What is Nitriding?
Nitriding is still one of the most common surface treatment processes world-wide and was developed in the early 1900's. Basically elemental nitrogen is diffused into a steel surface to provide a hard, nitrogen saturated structure which forms layers metal nitrides on top and into the steel. The resulting layer structure is a surface compound zone or white layer (WL), the diffusion zone (DZ) and a transition zone before reaching the base material. Each of these layers provide particular properties in an application. For example the WL provides wear and corrosion resistance, whereas the DZ supplies wear resistance and support for surface layers. The thickness and depth of these layers also have a major influence on the performance. Furthermore brittle layers and/or shallow diffusion zones also give performance problems.
Conventional nitriding processes do not allow for the tailor-made formation of the surface layers and this is where our nitriding is different. In some cases a thick WL and deep DZ is required, whereas in other cases different sies of layer provide the correct performance. Our WL is also ductile rather than brittle and with the correct steel selection and heat treatment it treatment ensures the correct thickness WL and DZ is formed.
Black Nitriding, QPQ
When sufficient white layer is formed it can be given an additional high temperature black oxide layer which helps improve both corrosion and wear resistance. This is commonly known as Black Nitriding. QPQ stands for Quench-Polish-Quench whereby the parts are given pre-, intermediate and final polish process to create a smooth, black surface which the benefits of improved corrosion and wear resistance vs. black nitriding. Our Diffox coating is a combination of 1. controlled WL and DZ. 2. a pre-polished surface and 3. a blackening cycle giving the best combination of all properties.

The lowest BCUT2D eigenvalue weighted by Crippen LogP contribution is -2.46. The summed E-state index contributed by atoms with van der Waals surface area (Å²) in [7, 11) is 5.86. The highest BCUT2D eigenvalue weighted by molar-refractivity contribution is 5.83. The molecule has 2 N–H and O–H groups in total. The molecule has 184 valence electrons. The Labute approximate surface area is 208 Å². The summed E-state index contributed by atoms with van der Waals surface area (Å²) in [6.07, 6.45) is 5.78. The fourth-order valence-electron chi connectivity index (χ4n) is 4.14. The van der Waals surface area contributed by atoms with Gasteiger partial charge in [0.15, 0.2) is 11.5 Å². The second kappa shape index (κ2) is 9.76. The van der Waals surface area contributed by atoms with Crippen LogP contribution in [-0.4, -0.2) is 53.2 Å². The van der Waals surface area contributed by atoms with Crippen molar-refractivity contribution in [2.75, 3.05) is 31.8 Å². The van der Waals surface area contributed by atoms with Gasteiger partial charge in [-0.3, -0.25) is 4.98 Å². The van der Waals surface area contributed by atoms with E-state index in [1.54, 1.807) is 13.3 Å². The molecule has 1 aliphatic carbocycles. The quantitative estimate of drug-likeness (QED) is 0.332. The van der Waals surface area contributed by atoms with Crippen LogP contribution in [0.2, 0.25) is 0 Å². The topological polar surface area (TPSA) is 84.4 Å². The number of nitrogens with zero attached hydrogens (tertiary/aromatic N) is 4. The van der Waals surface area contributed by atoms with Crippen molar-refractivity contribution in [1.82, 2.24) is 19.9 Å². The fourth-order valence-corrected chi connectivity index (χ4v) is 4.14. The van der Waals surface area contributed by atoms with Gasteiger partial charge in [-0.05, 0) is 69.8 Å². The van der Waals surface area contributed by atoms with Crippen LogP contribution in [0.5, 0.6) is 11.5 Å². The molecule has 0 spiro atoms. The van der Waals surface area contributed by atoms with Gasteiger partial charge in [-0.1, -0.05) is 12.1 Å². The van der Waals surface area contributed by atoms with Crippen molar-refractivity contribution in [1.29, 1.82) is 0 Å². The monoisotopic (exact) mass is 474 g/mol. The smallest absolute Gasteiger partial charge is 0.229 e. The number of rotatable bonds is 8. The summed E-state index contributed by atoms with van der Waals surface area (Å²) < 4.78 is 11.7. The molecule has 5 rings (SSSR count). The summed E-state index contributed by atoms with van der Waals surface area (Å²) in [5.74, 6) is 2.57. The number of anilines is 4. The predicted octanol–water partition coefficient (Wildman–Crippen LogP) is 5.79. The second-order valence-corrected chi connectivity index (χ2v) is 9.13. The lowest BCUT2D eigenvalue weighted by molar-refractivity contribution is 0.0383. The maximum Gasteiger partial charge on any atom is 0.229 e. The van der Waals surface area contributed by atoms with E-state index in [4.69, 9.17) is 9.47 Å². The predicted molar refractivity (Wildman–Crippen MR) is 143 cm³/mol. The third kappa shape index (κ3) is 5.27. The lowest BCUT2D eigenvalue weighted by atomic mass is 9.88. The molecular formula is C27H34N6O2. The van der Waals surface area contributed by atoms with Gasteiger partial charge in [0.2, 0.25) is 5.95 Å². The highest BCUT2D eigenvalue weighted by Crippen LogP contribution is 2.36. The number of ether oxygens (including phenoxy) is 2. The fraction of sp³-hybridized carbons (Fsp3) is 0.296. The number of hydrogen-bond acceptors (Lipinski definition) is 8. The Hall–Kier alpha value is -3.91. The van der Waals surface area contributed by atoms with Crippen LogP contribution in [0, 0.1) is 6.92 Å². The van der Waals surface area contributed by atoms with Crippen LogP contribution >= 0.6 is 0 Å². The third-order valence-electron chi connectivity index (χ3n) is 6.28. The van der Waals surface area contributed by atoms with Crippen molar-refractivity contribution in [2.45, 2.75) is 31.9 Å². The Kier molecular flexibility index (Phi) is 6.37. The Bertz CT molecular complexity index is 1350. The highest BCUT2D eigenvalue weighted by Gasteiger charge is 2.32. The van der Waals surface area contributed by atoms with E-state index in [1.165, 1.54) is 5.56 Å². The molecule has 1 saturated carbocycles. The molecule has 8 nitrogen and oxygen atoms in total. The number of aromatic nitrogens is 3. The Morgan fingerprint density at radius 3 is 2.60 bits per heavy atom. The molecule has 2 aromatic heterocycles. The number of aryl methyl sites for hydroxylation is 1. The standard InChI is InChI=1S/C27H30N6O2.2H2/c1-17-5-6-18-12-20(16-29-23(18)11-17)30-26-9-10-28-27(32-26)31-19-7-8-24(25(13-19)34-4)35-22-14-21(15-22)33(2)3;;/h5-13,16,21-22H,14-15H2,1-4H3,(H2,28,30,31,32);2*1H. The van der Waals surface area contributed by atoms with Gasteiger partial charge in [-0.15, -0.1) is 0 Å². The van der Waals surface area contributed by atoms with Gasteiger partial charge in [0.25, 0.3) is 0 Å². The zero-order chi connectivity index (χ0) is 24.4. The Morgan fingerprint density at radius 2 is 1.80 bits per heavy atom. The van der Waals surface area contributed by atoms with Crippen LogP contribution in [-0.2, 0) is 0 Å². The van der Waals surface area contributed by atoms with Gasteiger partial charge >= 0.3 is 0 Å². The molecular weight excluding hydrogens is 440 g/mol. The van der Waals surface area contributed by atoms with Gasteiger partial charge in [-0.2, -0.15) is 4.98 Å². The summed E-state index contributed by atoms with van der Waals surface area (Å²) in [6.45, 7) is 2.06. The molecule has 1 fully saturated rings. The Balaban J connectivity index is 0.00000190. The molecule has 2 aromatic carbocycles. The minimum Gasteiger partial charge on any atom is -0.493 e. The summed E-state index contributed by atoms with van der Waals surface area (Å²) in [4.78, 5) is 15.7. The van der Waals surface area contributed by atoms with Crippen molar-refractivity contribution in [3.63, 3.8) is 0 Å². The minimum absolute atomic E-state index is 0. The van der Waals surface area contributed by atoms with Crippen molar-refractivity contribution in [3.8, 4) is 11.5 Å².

Sub-Critical Nitriding for Stainless Steel
It is well known that conventional high temperature nitriding negatively influences the corrosion resistance of stainless steel. With Sub-Critical Nitriding (SCN), the nitriding temperature is maintained below critical levels whilst nitrogen is diffused into the surface. This results a hard (~72 HRc) layer, 20 – 30 µm deep, which does not negatively affect the corrosion resistance and importantly, which gives a surface highly resistant to galling even on soft stainless steels (304/316/ etc.). We have performed SCN on several stainless' including austenitics, martensitics and duplex stainless steels with excellent success in applications ranging from injection moulding, pump components, ball valves and machinery components.
Contact us regarding optimizing the nitriding treatment for your applications.